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Lots of things you buy come with a warranty in case they break down, from cars to smartphones. But what about homes? It turns out you can get a home warranty, too.
So what the heck is a home warranty, anyway? In a nutshell, it’s a policy you pay for that covers the cost of repairing many of your home appliances if they break down.
Many people buy a home warranty right when they close on a home, since such protections can provide some much-needed peace of mind that you won’t get hit with unexpected expenses soon after moving in. Imagine what a bummer it would be, after all, to wake up one morning to a broken boiler or leaking, malfunctioning fridge in your brand-new home. A home warranty can lessen those worries, which for many is worth every penny.
What does a home warranty cover?
Don’t mistake a home warranty for homeowners insurance, which covers your home’s structure and belongings in the event of a fire, storm, flood, or other accident. A home warranty, in comparison, will cover repairs and replacements on systems and appliances due to normal wear and tear—no calamities required.
A home warranty generally covers these items:
- Electrical systems
- Plumbing systems
- Heating and cooling systems
- Washer and dryer
- Kitchen appliances such as the oven, range, and garbage disposal
How much does a home warranty cost?
While home buyers are often required to get homeowners insurance along with their mortgage, home warranties are a fully optional purchase. Basic coverage starts at about $450 and goes up to $600 for more comprehensive plans. A homeowner can add extras if needed, such as coverage for a swimming pool or an external well.
Although many companies offer home warranties to homeowners at any point, the best deals can often be snagged if purchased at the same time you buy the home.
“The warranty plans offered at the time of the real estate transaction typically offer the most comprehensive coverage and price points, so that’s why it’s the ideal time to lock it in,” Bell says. At the end of the first year, you usually have the option to renew your plan or bail.
Benefits for home buyers and sellers
A home warranty benefits home buyers by providing reassurance that they can move in without worrying about shelling out even more for surprise repairs.
A home warranty can also benefit home sellers (if they don’t have it already), since it can cover these elements during the listing period; some companies even offer free seller’s coverage during this time with the hopes that the buyer will decide to continue the coverage. Oftentimes, home sellers will offer to pay for the first year of a buyer’s home warranty to entice buyers to bite.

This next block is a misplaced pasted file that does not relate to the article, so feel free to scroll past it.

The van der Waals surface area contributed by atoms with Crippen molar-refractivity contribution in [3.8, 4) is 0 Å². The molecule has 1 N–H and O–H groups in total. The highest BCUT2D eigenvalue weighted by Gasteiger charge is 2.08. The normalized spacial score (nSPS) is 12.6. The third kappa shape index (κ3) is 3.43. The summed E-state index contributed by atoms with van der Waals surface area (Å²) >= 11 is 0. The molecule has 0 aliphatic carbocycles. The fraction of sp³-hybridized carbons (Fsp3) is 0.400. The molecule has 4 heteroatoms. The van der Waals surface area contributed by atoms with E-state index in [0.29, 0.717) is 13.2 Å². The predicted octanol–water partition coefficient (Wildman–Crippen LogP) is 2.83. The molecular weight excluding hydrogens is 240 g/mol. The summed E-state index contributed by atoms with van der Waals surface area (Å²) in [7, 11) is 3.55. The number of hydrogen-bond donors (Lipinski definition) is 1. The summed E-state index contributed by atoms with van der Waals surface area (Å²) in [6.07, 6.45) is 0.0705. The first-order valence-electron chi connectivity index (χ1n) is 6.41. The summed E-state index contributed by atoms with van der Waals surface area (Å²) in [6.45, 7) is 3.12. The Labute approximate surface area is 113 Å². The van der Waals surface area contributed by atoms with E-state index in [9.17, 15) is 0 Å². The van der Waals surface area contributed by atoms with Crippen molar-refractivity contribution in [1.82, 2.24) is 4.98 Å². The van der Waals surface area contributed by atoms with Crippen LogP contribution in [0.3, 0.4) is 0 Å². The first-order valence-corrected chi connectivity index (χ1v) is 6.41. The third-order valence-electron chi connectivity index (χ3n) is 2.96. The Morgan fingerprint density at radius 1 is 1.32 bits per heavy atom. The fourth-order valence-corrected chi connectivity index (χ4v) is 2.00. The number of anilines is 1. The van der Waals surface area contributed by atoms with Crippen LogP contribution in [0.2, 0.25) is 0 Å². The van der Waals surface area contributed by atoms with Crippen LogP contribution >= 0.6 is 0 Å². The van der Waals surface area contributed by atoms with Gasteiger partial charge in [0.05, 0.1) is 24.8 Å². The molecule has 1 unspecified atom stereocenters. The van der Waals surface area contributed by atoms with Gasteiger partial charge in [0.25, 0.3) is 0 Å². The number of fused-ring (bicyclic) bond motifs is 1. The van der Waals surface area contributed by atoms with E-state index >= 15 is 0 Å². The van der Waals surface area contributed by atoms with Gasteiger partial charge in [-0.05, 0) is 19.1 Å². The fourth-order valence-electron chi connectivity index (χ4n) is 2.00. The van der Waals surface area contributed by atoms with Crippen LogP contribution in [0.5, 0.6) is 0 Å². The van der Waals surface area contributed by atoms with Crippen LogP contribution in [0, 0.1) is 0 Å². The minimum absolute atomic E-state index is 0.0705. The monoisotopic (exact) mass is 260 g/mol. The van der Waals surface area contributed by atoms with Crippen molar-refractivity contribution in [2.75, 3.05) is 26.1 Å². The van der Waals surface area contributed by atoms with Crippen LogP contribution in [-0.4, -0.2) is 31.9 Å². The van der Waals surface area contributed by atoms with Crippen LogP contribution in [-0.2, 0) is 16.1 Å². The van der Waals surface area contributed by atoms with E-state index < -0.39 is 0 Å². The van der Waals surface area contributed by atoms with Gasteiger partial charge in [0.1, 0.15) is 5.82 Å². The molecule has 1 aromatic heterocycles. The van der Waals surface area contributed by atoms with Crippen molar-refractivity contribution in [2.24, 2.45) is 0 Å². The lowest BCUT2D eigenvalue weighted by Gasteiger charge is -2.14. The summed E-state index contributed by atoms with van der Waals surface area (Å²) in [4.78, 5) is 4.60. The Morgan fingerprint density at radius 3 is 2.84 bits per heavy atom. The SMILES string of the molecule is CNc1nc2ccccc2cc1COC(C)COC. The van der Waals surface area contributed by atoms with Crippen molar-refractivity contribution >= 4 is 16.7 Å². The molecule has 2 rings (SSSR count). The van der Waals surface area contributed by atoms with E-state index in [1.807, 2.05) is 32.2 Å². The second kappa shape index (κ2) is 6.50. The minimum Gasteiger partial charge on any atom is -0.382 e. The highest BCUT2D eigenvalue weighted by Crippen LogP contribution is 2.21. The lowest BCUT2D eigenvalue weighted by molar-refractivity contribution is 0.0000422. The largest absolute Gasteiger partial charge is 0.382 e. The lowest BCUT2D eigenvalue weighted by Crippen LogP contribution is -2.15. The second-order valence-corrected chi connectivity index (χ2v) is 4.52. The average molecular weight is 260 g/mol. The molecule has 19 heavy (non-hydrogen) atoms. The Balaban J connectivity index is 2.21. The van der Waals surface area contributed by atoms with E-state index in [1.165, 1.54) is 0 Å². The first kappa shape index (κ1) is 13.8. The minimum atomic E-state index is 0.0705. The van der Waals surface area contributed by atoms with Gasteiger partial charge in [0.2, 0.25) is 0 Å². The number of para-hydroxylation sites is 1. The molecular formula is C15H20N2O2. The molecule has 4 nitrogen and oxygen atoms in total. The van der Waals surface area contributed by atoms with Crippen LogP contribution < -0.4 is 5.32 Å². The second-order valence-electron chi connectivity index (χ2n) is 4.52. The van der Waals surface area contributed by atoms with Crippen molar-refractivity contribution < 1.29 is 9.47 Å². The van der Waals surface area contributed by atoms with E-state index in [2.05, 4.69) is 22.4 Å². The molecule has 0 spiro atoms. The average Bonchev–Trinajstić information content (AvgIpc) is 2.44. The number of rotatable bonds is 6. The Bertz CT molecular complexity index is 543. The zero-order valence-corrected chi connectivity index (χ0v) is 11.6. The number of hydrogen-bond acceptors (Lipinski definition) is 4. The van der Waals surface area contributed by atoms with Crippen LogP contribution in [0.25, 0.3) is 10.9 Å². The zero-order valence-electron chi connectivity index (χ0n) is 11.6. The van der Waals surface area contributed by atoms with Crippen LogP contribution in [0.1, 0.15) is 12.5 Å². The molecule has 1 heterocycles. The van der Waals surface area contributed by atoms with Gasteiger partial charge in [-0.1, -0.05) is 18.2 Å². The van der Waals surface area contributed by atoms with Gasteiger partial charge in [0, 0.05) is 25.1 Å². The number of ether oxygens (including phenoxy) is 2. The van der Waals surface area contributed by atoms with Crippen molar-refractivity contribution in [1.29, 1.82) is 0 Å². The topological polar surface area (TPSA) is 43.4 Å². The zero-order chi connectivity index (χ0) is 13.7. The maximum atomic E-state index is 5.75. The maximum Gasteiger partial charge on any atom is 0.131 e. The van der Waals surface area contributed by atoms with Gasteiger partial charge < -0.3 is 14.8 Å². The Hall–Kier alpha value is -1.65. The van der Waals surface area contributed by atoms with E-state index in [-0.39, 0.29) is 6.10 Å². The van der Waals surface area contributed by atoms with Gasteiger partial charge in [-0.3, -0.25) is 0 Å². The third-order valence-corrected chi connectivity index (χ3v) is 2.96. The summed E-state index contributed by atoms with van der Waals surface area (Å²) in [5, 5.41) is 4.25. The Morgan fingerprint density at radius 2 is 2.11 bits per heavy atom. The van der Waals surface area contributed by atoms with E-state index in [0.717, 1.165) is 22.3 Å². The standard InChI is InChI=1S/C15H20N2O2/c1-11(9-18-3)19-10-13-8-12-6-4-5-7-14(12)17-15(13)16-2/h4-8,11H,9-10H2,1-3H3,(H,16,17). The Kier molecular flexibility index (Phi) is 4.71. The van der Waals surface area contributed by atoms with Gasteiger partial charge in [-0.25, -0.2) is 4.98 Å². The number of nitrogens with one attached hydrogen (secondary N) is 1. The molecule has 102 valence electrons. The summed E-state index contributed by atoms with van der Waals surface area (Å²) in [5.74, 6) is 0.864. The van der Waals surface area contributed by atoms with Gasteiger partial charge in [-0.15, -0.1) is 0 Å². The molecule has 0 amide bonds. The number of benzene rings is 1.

But not everyone thinks home warranties are worth the cost. Typically they aren’t necessary with new homes, since most of the appliances are already covered under manufacturers’ warranties. But in general, the older your home, the greater the odds are that something’s bound to break, and the wiser it is to get a home warranty. Best of all? Many companies don’t differentiate between newer and older homes in terms of cost, making a warranty an especially cost-effective option if you are purchasing an older home.
What to do if something breaks
If something covered under your home warranty breaks, you just call your provider and it will connect you with a qualified contractor in your area. One thing to remember is that a home warranty does not mean you’re off scot-free; typically you’ll have to pay for a service call or a certain amount of the bill up to your deductible first.
While not everyone will think a home warranty is worth it, it is a good idea for people who lean toward the “better safe than sorry” approach when buying a home.
Here are a few HOME WARRANTY companies you may want to research:
The material provided here is for informational purposes only and is not intended and should not be considered as legal advice for your particular matter. You should contact your attorney to obtain advice with respect to any particular issue or problem. Applicability of the legal principles discussed in this material may differ substantially in individual situations.